In Malaysia, we have taken over three workers dormitories which will yield about 10,000 beds once renovation and development works are fully completed. We are currently conducting due diligence on other dormitories which will potentially yield a further 20,000 plus beds after acquisition. This would bring the total number of beds in our Johor dormitories to about 30,000.
Combining the potential acquisitions and completed renovation and development works, our Singapore and Malaysia portfolio will yield about 50,000 beds.
Q : What are occupancy levels like in Singapore?
A : At Westlite Dormitory, we have close to 100% occupancy. Our dormitory at Tuas is operating at close to 90% occupancy since we took over in 1 March this year. We are still filling up the space there and expect occupancy rates to go above 90% in the next month or two. Our dormitory at Mandai will only begin operations at the end of the year and we are unable to predict occupancy rates. However, we are optimistic on achieving a good occupancy rate.
We are still filling up our one operational dormitory in Malaysia after acquiring it a few months ago.
Q : Are there plans to securitise your assets?
A : It is an option that we may consider in the future. However, there are no plans to do so at the moment.
Q : Is there a strategic tipping point in making the decision to securitise your assets?
A : We have not discussed on what the tipping point would be yet. There are numerous factors to consider when securitising assets. They include the nature of the property and their lease terms.
As mentioned, there are no plans to securitise our assets at the moment and we are focused on building our foundations. Our priority right now is to grow to be a leading player in this area.
Q : Where are you developing your student hostels?
A : We were previously approached by educational institutions to develop and manage hostels in Malaysia and China. However, there is nothing specific on the table even though we intend to explore the opportunities in this area.
Q : How long more will you take to acquire a student hostel?
A : It depends on our exploration and evaluation process. If the opportunities prove to be unfavourable after our due diligence process, we may not choose to act on them. Again, this is the reason why we have called for this EGM; to seek our shareholders' permission to go into this area of business.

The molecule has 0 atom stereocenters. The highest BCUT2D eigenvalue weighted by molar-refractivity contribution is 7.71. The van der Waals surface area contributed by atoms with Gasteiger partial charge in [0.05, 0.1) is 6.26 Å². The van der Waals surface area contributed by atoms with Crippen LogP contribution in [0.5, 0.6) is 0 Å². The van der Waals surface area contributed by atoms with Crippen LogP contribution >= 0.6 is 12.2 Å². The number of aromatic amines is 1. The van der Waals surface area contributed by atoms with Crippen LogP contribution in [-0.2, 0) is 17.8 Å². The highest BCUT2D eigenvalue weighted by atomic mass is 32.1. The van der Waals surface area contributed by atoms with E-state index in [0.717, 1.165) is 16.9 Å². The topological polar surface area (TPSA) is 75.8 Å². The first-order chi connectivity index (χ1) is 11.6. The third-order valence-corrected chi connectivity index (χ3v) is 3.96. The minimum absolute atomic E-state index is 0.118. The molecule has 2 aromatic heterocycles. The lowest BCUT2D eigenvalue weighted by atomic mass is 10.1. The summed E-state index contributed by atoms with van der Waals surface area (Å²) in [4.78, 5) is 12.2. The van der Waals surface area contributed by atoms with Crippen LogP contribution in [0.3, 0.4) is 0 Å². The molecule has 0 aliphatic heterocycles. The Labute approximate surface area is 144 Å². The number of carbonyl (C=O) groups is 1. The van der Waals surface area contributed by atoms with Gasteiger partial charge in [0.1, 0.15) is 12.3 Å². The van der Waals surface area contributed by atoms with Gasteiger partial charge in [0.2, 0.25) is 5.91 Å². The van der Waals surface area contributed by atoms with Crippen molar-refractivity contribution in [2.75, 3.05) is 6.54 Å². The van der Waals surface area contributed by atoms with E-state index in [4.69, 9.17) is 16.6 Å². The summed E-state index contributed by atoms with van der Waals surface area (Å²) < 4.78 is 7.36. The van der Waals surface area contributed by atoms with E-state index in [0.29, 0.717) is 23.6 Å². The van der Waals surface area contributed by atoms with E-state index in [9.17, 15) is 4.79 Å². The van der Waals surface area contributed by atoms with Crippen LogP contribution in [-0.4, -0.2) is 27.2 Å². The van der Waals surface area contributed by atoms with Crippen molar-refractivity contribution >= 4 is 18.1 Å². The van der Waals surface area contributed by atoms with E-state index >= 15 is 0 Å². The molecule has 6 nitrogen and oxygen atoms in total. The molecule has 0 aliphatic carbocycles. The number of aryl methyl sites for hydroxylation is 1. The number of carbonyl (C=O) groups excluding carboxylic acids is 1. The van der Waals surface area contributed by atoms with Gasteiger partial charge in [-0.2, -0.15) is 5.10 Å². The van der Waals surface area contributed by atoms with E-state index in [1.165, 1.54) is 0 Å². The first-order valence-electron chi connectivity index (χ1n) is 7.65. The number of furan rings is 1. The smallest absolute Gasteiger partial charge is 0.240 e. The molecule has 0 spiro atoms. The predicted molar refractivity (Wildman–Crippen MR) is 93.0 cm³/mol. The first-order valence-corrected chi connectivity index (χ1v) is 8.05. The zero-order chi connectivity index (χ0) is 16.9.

Q : Are there any peers that you can benchmark yourself to in US or around the world?
A : There is currently no listed entity with an exact business model similar to ours around the world that we can benchmark ourselves against. The idea of worker dormitories is very much an Asian prevalence where migrant workers are housed en masse in industrial hubs of key growth regions. In Singapore, we are helped by a regulatory framework in place that requires employers to provide proper accommodation for their foreign workers. In Malaysia, the government is increasing aware of foreign workers' needs for proper accommodation. This is a new industry where there are growth opportunities present.
Although it is a new industry, it does not mean that we are inexperienced in this field as members of our management team have been in the industry for many years.
Q : How many companies are there in the industry?
A : There are a few players in the market. The only listed entity that owns and operates dormitories is TTJ Holdings but not on a scale similar to ours. Other owners include funds which have bought stakes into dormitory assets and non independent dormitory owners who provides dormitory space for their own employees and also third parties.
Q : What is one key advantage is that it allows you to dominate this niche area and continue growing?
A : Our dominance in this niche area is not only about the financials. Defining points of our business not only include scale and reputation but quality as well. In terms of management, we have the expertise of Mr Tony Bin and Mr Kelvin Teo who have many years of experience in this field.
Our operational model is highly scalable and is applicable overseas as well as to the student accommodation business.
In terms of our Dormitory Business, we see ourselves to be in the hospitality trade where we constantly add value to the services we provide.
To differentiate ourselves from the others dormitory operators, we provide services and organise activities that cater to the well-being of our residents. For example at Westlite Dormitory we conducted social activities such as outings, health checks and road shows for our residents as well as organised screenings for cricket world cup matches during the season.
Q : Are the costs involved in your value-added activities factored into rental fees?
A : No. We have been absorbing these costs.
Q : What are your rental rates as compared to the industry?
A : It depends on the location and property type. In the case of Westlite Dormitory where residents enjoy en-suite bathroom and pantry facilities, the rates are higher. In the case of Tuas Dormitory, where these facilities are shared, rates are lower. However they are all reflective of market rates and range between S$230 to S$240 per worker, per month.